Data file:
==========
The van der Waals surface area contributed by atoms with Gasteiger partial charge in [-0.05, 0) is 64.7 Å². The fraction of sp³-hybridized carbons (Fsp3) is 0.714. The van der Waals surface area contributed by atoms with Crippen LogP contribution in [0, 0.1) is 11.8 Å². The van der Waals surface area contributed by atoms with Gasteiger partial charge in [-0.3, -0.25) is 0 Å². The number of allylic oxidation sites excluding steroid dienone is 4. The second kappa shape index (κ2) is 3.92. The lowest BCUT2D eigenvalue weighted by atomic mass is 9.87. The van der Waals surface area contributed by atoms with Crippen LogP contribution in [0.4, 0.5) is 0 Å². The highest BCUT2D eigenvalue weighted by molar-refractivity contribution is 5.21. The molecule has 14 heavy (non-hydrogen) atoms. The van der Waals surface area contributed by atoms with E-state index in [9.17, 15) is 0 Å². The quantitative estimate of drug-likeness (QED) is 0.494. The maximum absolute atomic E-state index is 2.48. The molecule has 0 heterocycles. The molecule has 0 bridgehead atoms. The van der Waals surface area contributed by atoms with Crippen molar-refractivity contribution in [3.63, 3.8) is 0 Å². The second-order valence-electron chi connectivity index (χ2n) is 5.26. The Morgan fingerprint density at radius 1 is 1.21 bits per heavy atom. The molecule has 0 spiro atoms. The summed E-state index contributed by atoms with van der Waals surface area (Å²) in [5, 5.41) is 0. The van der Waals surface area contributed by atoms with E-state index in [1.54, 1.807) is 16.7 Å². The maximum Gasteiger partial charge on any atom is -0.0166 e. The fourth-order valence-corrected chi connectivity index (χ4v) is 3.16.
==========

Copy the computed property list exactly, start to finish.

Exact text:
The van der Waals surface area contributed by atoms with Gasteiger partial charge in [-0.05, 0) is 64.7 Å². The fraction of sp³-hybridized carbons (Fsp3) is 0.714. The van der Waals surface area contributed by atoms with Crippen LogP contribution in [0, 0.1) is 11.8 Å². The van der Waals surface area contributed by atoms with Gasteiger partial charge in [-0.3, -0.25) is 0 Å². The number of allylic oxidation sites excluding steroid dienone is 4. The second kappa shape index (κ2) is 3.92. The lowest BCUT2D eigenvalue weighted by atomic mass is 9.87. The van der Waals surface area contributed by atoms with Crippen LogP contribution in [0.4, 0.5) is 0 Å². The highest BCUT2D eigenvalue weighted by molar-refractivity contribution is 5.21. The molecule has 14 heavy (non-hydrogen) atoms. The van der Waals surface area contributed by atoms with E-state index in [9.17, 15) is 0 Å². The quantitative estimate of drug-likeness (QED) is 0.494. The maximum absolute atomic E-state index is 2.48. The molecule has 0 heterocycles. The molecule has 0 bridgehead atoms. The van der Waals surface area contributed by atoms with Crippen molar-refractivity contribution in [3.63, 3.8) is 0 Å². The second-order valence-electron chi connectivity index (χ2n) is 5.26. The Morgan fingerprint density at radius 1 is 1.21 bits per heavy atom. The molecule has 0 spiro atoms. The summed E-state index contributed by atoms with van der Waals surface area (Å²) in [5, 5.41) is 0. The van der Waals surface area contributed by atoms with E-state index in [1.54, 1.807) is 16.7 Å². The maximum Gasteiger partial charge on any atom is -0.0166 e. The fourth-order valence-corrected chi connectivity index (χ4v) is 3.16.